Last time out I described what I’d expect to see in a decent CRM requirements specification. Putting this sort of document together isn’t a trivial exercise, but the payback from the time invested can be huge. Here are some of the key benefits of this sort of approach:
Increased return on investment – the focus on having well defined business objectives means that there’s a much greater likelihood that the system will generate value to the business once it’s implemented. Many CRM projects fail to achieve anything meaningful either because there are no business goals or that they’re not fully articulated or understood.
Less white elephants – this emphasis on operational outcomes also means that investment tends to be focused on areas that make the biggest difference, and there’s less likelihood of expenditure on unnecessary frills or expensive white elephants.
Improved functional fit – the approach of fully documenting how an organisation’s business processes will be supported by the system is very effective at flushing out functional requirements, and tends to give a much greater understanding of what is and isn’t needed. This helps avoid the risk of selecting a CRM technology that doesn’t meet your needs or spending on unnecessary capabilities.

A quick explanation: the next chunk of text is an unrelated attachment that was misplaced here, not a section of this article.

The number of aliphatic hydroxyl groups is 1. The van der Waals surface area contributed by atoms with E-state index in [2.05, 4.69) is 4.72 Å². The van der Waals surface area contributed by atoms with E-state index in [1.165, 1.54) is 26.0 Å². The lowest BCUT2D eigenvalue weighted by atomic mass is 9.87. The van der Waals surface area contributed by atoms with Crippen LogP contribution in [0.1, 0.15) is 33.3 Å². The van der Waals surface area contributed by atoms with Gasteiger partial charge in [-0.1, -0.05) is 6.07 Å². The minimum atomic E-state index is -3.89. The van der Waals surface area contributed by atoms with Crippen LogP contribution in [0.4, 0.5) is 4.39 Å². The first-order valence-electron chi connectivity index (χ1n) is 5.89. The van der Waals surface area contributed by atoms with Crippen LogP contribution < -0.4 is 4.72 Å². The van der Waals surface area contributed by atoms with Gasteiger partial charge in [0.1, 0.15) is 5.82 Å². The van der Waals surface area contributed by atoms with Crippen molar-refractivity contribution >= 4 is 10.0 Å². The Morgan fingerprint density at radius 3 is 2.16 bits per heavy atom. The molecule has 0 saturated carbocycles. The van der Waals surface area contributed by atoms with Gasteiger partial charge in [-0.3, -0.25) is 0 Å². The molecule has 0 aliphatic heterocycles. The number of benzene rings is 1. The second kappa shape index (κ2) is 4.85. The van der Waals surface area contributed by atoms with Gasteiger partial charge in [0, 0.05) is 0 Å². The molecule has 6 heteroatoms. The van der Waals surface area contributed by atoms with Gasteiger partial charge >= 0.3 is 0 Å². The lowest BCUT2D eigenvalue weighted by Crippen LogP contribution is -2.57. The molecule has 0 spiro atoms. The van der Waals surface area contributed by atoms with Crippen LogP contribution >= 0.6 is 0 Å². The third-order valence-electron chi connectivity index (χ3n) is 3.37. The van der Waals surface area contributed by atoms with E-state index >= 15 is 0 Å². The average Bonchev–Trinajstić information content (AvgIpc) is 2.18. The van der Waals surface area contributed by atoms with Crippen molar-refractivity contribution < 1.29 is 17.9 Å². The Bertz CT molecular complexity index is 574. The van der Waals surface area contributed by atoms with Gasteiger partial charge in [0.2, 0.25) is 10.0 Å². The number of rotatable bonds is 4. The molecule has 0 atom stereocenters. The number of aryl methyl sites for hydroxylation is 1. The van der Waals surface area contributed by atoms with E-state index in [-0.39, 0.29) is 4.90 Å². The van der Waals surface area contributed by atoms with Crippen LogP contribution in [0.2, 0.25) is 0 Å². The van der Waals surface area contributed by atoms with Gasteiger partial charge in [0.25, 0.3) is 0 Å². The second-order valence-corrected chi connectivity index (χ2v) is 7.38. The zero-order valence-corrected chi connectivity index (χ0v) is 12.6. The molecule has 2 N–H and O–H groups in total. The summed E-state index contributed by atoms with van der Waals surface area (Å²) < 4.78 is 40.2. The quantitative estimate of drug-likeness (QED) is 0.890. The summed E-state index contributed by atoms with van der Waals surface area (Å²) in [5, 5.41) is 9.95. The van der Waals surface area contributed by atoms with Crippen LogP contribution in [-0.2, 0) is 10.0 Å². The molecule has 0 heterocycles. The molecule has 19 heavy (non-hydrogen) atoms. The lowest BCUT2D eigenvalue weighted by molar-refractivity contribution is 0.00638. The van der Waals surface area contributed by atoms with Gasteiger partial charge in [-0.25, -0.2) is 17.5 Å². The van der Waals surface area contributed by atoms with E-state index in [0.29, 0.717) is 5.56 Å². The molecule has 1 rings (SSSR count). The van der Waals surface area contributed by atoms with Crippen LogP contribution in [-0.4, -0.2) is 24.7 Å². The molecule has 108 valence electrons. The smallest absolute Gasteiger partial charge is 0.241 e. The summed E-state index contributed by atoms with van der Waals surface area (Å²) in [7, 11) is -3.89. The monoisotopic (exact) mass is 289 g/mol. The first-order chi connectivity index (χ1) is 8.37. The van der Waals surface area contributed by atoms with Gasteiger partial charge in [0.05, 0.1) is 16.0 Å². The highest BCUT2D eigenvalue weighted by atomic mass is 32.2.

Reduced costs – the emphasis on process, and spelling out requirements in more detail, particularly in the areas of data migration and integration, means that prospective vendors can provide much firmer and more accurate pricing proposals. This avoids the common pitfall of having to make procurement decisions based on very loose estimates, which are only firmed up when the selected vendor undertakes a more detailed, and often expensive, discovery phase – the outcome of which is invariably a hefty uplift in costs.
The cost reductions through using this approach can be significant. We generally expect to purchase a system 30-40% cheaper through tightly defining the details up front.
Increased implementation speed – the time spent spelling out requirements in detail in advance of purchasing CRM software, means that the project can progress a lot quicker once the technology is selected and the implementation partner is on board, because this potentially time-consuming phase is already done.
Improved project control – a clear, shared, vision of what the system looks like, means that there’s much less likelihood of budget overruns or live date slippage through new requirements being discovered during the implementation phase.
That covers the content and the associated benefits, in the next post I’m going to cover how to go about putting this sort of specification together.
Footnote – this series of posts is available as an ebook which can be downloaded from here.